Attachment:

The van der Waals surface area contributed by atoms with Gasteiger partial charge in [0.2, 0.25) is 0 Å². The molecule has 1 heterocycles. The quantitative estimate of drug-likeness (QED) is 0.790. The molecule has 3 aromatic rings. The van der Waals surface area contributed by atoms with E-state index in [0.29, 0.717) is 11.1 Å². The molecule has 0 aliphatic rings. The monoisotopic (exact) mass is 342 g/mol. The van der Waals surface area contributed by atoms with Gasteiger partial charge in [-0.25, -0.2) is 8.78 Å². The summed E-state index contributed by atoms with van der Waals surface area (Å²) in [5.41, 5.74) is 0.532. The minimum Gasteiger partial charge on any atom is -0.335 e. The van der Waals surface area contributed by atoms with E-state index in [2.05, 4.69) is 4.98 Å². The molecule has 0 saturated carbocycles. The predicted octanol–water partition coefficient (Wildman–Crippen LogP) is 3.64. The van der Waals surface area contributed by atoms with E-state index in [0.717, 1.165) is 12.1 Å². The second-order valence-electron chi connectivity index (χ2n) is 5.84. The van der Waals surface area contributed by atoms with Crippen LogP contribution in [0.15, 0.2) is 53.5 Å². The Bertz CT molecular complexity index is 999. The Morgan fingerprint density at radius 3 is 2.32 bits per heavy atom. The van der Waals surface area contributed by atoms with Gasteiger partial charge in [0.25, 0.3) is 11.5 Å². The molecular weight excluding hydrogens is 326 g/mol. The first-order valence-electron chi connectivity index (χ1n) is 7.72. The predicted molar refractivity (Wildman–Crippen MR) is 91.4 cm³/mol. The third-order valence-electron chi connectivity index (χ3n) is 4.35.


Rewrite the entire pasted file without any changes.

The van der Waals surface area contributed by atoms with Gasteiger partial charge in [0.2, 0.25) is 0 Å². The molecule has 1 heterocycles. The quantitative estimate of drug-likeness (QED) is 0.790. The molecule has 3 aromatic rings. The van der Waals surface area contributed by atoms with E-state index in [0.29, 0.717) is 11.1 Å². The molecule has 0 aliphatic rings. The monoisotopic (exact) mass is 342 g/mol. The van der Waals surface area contributed by atoms with Gasteiger partial charge in [-0.25, -0.2) is 8.78 Å². The summed E-state index contributed by atoms with van der Waals surface area (Å²) in [5.41, 5.74) is 0.532. The minimum Gasteiger partial charge on any atom is -0.335 e. The van der Waals surface area contributed by atoms with E-state index in [2.05, 4.69) is 4.98 Å². The molecule has 0 saturated carbocycles. The predicted octanol–water partition coefficient (Wildman–Crippen LogP) is 3.64. The van der Waals surface area contributed by atoms with E-state index in [0.717, 1.165) is 12.1 Å². The second-order valence-electron chi connectivity index (χ2n) is 5.84. The van der Waals surface area contributed by atoms with Crippen LogP contribution in [0.15, 0.2) is 53.5 Å². The Bertz CT molecular complexity index is 999. The Morgan fingerprint density at radius 3 is 2.32 bits per heavy atom. The van der Waals surface area contributed by atoms with Gasteiger partial charge in [0.25, 0.3) is 11.5 Å². The molecular weight excluding hydrogens is 326 g/mol. The first-order valence-electron chi connectivity index (χ1n) is 7.72. The predicted molar refractivity (Wildman–Crippen MR) is 91.4 cm³/mol. The third-order valence-electron chi connectivity index (χ3n) is 4.35.